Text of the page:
Interview: How The ‘Apple Store Of Weed’ Aims To Dominate The Cannabis Retail Market By Changing The Stoner Narrative
As MedMen's new chief marketing officer, former Visa executive David Dancer wants to make the nation's biggest pot merchant a household name, with a strategy that hinges on destigmatizing usage via upscale stores and a cultural branding campaign that positions marijuana as a lifestyle
This is not your stoner’s cannabis.
That’s the message the marijuana merchant MedMen is preaching as it plots a retail expansion that aims to capture a sizable chunk of an industry poised to boast $75 billion in sales by 2030, according to Cowen estimates.
This summer the 14-store chain turned to David Dancer, an executive with decidedly buttoned-up, corporate-culture branding roots, to help it preach a new cannabis gospel.
Dancer, who’s held senior marketing roles at Visa, Charles Schwab and Teleflora, is on a mission to chip away at the stoner stereotypes and Reefer Madness-esque stigma surrounding cannabis as MedMen spreads its wings, while legalization of marijuana in the U.S. creeps along at a slow-but-steady pace.
Dancer spoke with PSFK on how MedMen is crafting a new cannabis narrative with seemingly Apple-inspired stores that serve shoppers’ dual medicinal and recreational needs, and via EMBER magazine, the centerpiece of its “content and culture” campaign that places pot in the lifestyle context of food, health and wellness. It’s all in the service of its lofty goal to make MedMen a household name.
PSFK: How does your experience at mainstream corporate companies such as Visa and Teleflora impact your work at MedMen? What best practices do you expect to bring from those firms?
David Dancer: Throughout my career I have had the opportunity to work with iconic brands, have navigated the regulatory environment within the banking industry, have lead retail marketing and have managed P&L’s and marketing efforts across products and within both the physical and digital environments. This relevant experience is coupled with years of brand storytelling with a keen focus on sales and margin growth. I have a commitment and focus on utilizing insights to build short and long-term plans to meet business objectives, and love to do so by building teams that are committed and focused on growth and flawless execution.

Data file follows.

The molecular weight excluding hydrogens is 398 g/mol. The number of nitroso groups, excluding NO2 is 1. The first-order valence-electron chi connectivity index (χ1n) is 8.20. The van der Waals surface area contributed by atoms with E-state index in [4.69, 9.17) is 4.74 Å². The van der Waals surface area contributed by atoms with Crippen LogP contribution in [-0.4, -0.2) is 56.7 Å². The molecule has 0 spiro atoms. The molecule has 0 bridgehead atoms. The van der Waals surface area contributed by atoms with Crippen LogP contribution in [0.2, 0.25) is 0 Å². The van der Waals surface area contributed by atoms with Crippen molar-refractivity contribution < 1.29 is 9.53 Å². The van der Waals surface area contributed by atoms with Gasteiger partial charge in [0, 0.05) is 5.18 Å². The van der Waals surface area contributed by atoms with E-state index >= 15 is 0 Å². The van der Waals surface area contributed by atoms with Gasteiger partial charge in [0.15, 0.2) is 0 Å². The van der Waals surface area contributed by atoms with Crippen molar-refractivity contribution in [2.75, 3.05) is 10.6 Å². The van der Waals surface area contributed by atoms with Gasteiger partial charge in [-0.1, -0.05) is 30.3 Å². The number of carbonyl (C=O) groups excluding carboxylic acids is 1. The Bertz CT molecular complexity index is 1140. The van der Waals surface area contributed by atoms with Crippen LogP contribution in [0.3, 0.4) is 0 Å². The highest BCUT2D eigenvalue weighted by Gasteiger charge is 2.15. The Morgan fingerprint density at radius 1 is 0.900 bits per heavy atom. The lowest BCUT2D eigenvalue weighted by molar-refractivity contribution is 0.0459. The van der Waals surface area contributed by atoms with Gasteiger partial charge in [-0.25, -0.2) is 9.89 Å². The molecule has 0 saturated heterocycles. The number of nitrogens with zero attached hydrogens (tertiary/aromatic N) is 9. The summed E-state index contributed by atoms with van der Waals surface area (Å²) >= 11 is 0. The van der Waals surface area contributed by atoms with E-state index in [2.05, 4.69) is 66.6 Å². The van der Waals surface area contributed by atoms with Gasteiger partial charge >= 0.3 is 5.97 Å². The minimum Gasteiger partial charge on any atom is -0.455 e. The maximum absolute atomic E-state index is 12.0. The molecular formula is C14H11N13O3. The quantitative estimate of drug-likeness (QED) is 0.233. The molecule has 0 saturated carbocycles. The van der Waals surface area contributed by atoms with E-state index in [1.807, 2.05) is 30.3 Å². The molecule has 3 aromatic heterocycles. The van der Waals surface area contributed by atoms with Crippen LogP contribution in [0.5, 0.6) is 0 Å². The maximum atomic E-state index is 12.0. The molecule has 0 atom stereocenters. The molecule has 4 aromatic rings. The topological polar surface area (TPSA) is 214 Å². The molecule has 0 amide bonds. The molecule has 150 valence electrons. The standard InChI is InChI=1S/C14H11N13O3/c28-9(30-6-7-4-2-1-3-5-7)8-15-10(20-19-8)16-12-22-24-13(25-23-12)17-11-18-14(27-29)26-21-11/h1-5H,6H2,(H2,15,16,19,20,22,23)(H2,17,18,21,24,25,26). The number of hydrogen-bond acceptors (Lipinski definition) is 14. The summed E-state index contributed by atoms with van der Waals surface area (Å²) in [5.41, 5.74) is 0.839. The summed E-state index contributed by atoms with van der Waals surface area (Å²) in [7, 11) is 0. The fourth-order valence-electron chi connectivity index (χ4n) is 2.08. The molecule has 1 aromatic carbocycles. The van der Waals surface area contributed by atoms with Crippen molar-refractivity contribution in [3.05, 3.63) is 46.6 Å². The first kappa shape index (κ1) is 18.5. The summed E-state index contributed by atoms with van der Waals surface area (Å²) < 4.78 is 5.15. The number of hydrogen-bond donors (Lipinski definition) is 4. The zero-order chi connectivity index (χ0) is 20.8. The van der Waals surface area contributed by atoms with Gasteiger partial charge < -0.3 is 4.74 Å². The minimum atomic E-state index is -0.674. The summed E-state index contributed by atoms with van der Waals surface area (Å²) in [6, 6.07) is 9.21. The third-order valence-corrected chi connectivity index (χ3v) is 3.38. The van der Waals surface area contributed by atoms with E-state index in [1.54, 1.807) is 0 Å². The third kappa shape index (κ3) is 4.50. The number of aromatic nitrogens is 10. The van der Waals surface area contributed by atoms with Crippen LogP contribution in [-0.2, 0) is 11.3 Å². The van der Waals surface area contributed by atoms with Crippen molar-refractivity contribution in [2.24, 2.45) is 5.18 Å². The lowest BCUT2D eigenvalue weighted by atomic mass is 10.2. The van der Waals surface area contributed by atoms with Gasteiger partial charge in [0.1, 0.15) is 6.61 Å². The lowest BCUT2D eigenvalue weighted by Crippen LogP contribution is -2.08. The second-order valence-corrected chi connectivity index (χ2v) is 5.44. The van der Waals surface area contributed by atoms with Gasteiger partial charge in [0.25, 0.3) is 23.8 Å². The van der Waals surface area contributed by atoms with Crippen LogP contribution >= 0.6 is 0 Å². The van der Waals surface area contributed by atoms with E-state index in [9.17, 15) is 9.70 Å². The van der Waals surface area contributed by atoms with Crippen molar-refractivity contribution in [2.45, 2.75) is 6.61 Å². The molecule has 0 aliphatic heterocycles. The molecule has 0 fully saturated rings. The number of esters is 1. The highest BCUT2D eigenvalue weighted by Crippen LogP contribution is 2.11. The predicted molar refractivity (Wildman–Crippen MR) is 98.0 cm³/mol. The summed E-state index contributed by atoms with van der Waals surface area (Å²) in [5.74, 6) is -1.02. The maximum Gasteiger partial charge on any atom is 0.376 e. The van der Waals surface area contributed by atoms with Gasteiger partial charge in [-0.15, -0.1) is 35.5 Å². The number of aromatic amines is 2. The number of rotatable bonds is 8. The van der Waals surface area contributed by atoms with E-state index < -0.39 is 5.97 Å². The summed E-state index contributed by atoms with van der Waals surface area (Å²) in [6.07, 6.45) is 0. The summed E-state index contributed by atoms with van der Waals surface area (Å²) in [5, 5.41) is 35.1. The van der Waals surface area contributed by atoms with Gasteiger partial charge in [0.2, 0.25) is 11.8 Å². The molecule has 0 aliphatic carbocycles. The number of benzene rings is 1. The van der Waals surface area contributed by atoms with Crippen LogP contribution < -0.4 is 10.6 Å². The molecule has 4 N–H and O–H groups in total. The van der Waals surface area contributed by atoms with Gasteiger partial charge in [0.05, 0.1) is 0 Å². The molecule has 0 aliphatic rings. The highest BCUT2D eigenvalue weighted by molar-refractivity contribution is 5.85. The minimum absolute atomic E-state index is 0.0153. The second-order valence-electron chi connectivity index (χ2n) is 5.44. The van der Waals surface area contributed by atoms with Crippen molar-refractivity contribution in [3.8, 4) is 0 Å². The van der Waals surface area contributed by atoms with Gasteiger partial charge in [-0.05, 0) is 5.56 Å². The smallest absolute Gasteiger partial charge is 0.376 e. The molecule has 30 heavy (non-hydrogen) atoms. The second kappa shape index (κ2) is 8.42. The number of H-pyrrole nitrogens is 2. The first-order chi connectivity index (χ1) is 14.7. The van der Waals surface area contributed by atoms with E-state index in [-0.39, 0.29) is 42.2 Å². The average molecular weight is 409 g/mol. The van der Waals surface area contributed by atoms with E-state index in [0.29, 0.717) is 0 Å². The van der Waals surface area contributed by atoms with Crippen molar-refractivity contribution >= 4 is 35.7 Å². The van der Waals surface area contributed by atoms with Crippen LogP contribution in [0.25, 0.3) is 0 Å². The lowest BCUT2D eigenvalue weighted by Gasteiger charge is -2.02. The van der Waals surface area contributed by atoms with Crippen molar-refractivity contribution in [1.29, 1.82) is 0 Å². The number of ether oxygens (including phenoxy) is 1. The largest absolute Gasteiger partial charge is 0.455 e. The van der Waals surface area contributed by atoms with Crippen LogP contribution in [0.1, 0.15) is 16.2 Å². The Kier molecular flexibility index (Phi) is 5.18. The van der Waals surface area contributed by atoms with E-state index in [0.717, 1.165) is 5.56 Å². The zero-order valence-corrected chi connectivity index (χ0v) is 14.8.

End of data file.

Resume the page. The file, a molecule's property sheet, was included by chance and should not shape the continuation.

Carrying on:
Unpack for us how cannabis is misunderstood. How will MedMen’s self described ‘disruptive footprint’ demystify this new consumer category?
The nature of the cannabis industry is still largely misunderstood. Consumers are seeking ways to learn more about cannabis products and the benefits of using them. Our retail footprint includes 14 stores spread throughout Southern California, New York and Las Vegas in accessible and shoppable neighborhoods such as Robertson Boulevard in Beverly Hills, Abbot Kinney in Venice and on 5th Avenue in New York City. We are establishing ourselves as a destination where consumers can visit our stores while shopping and running errands as they would any other product. In our recent ‘Cannabis’ campaign, we highlight the iconic neighborhoods where our stores are located. No longer in the dark alley or the dingy pot shop, our stores are beautiful, welcoming spaces for new and curious users.
Who is MedMen‘s target audience?
From the young professional to the working parent and the retiree, all are welcome at MedMen. As we move ahead, we’ll be conducting further research to better understand our customer segments as well as opportunity segments to meet our retail growth and sales objectives.
Describe the essence of your retail concept.
We’ve been called the Apple store, the Barney’s and the Starbucks of weed. Our stores feel like any other premium retail experience, we just happen to be selling cannabis. Each of our stores has a uniform aesthetic: sleek, modern design with walnut tables, glass displays and high-tech iPad menus allowing us to merchandise and showcase our products to meet the needs of both recreational and medical customers. In addition, our sales associates are readily available to spend time with each customer providing an almost one-on-one experience.